Ivy placed the last of the pink-rose centerpieces on a crisp white tablecloth and paused to smell the fragrance of the soft petals. Vintage porcelain teapots held the arrangements, and on each table sat a three-tiered tray with chicken-salad finger sandwiches, pink and blue cupcakes, and chocolate-covered strawberries. The teapots looked so much happier now than when she had found them languishing in an old storage room of this Victorian home.
She smiled. What a beautiful setup for a party. Stacy, the mom-to-be, would be thrilled. A good recommendation from Stacy's family would help Ivy and Tegan get their fledgling party-planning business off the ground. She looked around the room and saw a few family members of the mom-to-be who had come to help Ivy with the preparations.
"Ivy?" Tegan pointed at the empty punch bowl. "Should I go ahead and fill the bowl with the punch?"
Ivy glanced at the clock. "I'd give it ten more minutes. We don't want our punch-flavored ice melting too quickly."
Tegan nodded and returned her attention to the table in front of her.
Sunlight filtered through a stained glass window, highlighting something on the rug. Ivy walked over to pick it up, and as she bent to retrieve the piece of decorative paper, she felt the envelope of money in the hidden pocket in her apron shift. She'd put most of her life savings from cleaning houses into that envelope and shoved it into her pocket a few hours ago. She couldn't wait to hand off the money as a down payment on an apartment. Everything she longed for was coming together—establishing a party-planning business, getting a place to live with her friend Tegan, and leaving the confines of her Old Order Amish life.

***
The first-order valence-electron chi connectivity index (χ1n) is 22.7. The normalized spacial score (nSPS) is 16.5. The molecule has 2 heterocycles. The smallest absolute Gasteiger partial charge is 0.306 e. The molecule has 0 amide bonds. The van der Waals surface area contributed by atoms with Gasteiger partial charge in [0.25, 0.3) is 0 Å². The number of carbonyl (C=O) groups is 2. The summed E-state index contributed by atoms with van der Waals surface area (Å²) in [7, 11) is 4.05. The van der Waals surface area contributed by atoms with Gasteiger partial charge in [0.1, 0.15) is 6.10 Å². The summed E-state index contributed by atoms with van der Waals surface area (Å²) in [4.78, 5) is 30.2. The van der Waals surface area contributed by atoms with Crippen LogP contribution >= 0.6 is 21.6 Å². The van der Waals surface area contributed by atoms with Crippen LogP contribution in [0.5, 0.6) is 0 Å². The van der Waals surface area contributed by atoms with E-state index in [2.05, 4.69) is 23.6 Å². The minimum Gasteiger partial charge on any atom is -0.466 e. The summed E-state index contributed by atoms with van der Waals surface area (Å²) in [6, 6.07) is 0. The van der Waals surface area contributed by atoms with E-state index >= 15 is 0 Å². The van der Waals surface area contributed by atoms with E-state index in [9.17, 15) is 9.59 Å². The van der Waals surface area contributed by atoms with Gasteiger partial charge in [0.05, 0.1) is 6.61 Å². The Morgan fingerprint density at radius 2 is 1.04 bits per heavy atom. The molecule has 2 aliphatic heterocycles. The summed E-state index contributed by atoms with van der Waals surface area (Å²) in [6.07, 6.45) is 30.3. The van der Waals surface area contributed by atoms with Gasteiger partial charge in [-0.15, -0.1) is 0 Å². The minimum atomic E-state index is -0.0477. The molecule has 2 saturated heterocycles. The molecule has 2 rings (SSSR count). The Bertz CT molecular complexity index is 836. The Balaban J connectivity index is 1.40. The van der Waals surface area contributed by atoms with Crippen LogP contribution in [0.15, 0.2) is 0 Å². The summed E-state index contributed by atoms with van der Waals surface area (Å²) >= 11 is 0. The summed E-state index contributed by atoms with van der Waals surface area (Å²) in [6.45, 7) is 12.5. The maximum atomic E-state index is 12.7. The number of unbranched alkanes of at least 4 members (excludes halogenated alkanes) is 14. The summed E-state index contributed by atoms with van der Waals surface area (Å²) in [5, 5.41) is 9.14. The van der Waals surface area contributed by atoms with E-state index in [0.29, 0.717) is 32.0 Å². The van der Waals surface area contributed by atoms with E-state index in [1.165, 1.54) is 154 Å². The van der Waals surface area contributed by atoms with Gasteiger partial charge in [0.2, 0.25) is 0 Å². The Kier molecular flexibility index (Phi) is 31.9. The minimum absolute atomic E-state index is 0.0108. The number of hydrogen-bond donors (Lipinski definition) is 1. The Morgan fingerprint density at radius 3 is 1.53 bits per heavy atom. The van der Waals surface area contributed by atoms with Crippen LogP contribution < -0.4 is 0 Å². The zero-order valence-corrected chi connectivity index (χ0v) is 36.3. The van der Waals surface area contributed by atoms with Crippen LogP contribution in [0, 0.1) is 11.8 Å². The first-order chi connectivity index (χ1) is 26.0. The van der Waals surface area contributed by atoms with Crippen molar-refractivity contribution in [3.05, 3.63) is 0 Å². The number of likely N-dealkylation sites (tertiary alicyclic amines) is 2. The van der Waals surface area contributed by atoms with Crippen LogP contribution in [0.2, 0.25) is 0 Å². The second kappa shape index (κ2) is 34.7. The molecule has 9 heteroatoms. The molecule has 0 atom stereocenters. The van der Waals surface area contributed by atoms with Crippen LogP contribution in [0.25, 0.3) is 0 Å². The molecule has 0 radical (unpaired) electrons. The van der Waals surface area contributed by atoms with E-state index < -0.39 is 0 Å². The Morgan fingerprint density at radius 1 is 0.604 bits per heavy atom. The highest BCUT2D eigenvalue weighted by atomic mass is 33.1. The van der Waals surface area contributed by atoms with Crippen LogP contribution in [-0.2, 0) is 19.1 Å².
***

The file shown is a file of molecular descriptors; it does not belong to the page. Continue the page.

But her Mamm's sweet face flashed in her mind's eye, and she swallowed hard. The look in Mamm's eyes bored into her. The money wasn't freeing. It was heavy and dirty.
She straightened her shoulders. No. Today wasn't about guilt or fear. It was about chasing her dreams.
A giggle caught Ivy's attention, and she glanced at the six-year-old who'd arrived with her mom, grandma, and aunt and had been helping them set up tables. During the next twenty minutes, the rest of the guests would start trickling in.
Ivy smiled. "Thanks for your help, Lily. Are you excited about celebrating your new cousin?"
The girl nodded, her blue eyes sparkling and her long, curly brown hair bouncing with each movement. "Yes, yes, yes! I really want to eat that pink cupcake." She pointed at one of the nearby dessert trays. "And then Aunt Stacy said I could help her open all the gifts. Did you know that babies make big messes and go through lots of clothes?"
Tegan walked over from the table she'd just finished, dusted off her hands, and then smoothed her knee-length mauve lace dress. "Yeah, I have a little brother who was born when I was about your age, and I can confirm that."
Ivy nodded and grinned at the young girl. "You're pretty sharp."
Lily looked Ivy up and down. "Do the Amish have parties for babies?"
"Well, sort of. But not like this. Usually women take homemade gifts and clothes to the mom after the baby is born."
What Ivy didn't say was how quiet the Amish were about pregnancy, an odd practice in her book. She loved helping the Englisch create such beautiful celebrations. The Amish would consider today's event extravagant, with too much focus on an expectant mom. But no need to let Lily in on all that.
"Well, you should tell them it's fun. Or I can tell them for you." Lily gave a thumbs-up.
Tegan shrugged and pushed her long brown hair behind her shoulder. "Guess she's solved your problems."
Ivy forced a smile. If only it were that easy to change the minds of men and women who were convinced that following an old set of rules was the way to live. Most were reluctant to make a big deal about birthdays or any other special occasion except wedding days. Why weren't all kinds of milestones honored? Some special events should be celebrated in such a way that they become a lifetime memory. The common Amish practice of ignoring or, at most, having a low-key observance of important days grated on her nerves, to put it mildly.